Just finished up my series on Star Wars movie novelizations for About.com. (There are a great many more adaptations of the six Star Wars films, of course, but one thing at a time.) Here they are, in order from worst to best:
6. Episode V: The Empire Strikes Back by Donald F. Glut is just... pointless. There were too many changes made between the screenplay used for the novelization and the final movie -- in particular, the dialogue between Han and Leia -- and the novelization adds nothing that wasn't in the movie. Possibly worth reading before ESB came out on home video, but certainly not now. 1.5/5 stars.
5. Episode II: Attack of the Clones by R.A. Salvatore definitely tries, including a lot of additional material that wasn't in the movies. Most of it is dull, however, and makes the novelization drag. If you want the extra material, watch the deleted scenes on your AotC DVD, but don't bother with the novelization. 2.5/5 stars.
4. Episode I: The Phantom Menace by Terry Brooks gains half a star just for the opening scenes with Anakin and the way it develops his character beyond what's possible on screen. The rest of the novelization is just average, however, and the poor action scenes drag down the ending. 3.5/5 stars.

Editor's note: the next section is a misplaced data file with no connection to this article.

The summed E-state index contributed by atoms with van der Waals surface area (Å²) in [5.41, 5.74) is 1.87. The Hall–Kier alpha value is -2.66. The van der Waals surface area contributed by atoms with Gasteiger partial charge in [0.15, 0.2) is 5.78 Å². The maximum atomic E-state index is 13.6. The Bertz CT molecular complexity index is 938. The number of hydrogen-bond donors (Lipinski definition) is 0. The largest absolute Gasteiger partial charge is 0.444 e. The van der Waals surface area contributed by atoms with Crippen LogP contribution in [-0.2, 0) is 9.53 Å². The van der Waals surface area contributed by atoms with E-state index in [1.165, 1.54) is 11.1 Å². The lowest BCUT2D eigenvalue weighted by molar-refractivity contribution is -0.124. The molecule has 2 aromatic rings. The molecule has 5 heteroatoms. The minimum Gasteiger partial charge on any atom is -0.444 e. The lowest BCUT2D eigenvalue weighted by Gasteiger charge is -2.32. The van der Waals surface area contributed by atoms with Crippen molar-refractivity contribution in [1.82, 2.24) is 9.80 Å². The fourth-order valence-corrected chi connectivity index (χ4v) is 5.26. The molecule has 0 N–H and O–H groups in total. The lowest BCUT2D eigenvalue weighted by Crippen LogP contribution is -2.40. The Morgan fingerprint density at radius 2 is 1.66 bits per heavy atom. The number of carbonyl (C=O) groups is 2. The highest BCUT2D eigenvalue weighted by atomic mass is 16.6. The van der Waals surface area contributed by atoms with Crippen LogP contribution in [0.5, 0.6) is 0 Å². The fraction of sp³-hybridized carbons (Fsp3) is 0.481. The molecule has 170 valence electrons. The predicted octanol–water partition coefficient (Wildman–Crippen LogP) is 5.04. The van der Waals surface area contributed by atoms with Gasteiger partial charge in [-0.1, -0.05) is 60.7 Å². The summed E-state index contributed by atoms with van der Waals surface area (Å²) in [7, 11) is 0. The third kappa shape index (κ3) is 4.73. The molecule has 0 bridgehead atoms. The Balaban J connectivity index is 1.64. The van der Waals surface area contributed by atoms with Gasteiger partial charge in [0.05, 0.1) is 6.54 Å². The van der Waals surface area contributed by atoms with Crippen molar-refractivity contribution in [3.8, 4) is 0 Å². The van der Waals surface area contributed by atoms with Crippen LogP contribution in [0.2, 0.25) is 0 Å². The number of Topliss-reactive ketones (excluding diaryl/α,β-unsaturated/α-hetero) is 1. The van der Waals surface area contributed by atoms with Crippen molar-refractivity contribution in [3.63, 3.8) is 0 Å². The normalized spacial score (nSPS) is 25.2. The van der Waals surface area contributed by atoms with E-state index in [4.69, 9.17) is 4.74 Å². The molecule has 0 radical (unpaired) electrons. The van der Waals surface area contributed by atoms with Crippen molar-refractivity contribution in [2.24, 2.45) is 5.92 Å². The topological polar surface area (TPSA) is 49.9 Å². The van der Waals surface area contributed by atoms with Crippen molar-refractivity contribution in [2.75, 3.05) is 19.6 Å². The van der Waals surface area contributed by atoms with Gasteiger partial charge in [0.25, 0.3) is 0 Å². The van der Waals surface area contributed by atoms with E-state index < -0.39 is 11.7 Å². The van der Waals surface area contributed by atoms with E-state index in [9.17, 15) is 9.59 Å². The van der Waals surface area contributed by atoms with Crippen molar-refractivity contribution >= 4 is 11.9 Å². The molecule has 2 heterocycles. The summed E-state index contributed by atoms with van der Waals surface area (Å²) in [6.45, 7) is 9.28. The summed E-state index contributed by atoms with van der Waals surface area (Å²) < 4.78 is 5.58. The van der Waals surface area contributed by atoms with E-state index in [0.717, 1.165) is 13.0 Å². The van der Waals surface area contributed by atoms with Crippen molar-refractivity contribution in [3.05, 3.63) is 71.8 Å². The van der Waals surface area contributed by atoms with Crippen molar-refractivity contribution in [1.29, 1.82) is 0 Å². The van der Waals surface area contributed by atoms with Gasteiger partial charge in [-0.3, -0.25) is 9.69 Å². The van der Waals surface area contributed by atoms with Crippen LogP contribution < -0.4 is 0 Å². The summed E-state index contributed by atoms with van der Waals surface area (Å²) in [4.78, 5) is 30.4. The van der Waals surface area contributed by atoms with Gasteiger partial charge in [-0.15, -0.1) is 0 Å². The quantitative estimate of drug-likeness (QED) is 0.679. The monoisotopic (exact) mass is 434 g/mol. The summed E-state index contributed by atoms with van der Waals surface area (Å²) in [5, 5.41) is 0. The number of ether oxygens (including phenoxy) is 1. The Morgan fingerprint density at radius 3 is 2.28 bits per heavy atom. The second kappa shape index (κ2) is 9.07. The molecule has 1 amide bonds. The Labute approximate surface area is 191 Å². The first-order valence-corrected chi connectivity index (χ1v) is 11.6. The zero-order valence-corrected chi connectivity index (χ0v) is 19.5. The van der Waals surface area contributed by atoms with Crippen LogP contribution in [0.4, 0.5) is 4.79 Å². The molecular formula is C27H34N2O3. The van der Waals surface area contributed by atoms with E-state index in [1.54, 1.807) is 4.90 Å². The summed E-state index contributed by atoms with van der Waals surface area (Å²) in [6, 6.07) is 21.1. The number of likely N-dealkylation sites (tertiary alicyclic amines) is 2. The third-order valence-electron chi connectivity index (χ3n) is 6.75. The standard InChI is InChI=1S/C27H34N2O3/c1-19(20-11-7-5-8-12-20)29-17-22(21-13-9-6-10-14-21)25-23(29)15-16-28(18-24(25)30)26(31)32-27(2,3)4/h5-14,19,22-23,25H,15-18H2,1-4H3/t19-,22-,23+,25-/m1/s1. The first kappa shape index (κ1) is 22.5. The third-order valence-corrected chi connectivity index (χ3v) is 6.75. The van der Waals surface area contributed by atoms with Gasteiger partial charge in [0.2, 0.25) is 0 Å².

3. Episode IV: A New Hope by Alan Dean Foster is definitely the best novelization, stylistically, of the Original Trilogy, and it does a good job integrating background information to develop the universe. On the other hand, it fails to develop Darth Vader as a serious and frightening villain, which damages the story considerably. 3.5/5 stars.
2. Episode VI: Return of the Jedi by James Kahn has a lot of stylistic problems, including glossing over a lot of the action (a major fault of movie novelizations as a whole). However, this is redeemed by the added scenes and the way the the novelization gets inside Darth Vader's head, making the final showdown between Vader, Luke, and Palpatine a lot more involved and interesting. 4/5 stars.
1. Episode III: Revenge of the Sith by Matthew Stover is the best movie novelization I've read so far, hands down, especially considering the mess of a movie it had to work from. The dialogue feels natural, the characters and their relationships are much better developed, the fight scenes are kickass, and the book really reads like a novel, not like a novelization. If you only read one Star Wars movie novelization, it should be this one. 5/5 stars.
Interesting that the weakest movie in each trilogy (in my opinion) produced the best novelization. Although I suppose that makes a bit of sense: if you've already got a good movie, there's not a lot the novelization can add and a whole lot it can take away; whereas with something like Episode III, there's nowhere to go but up.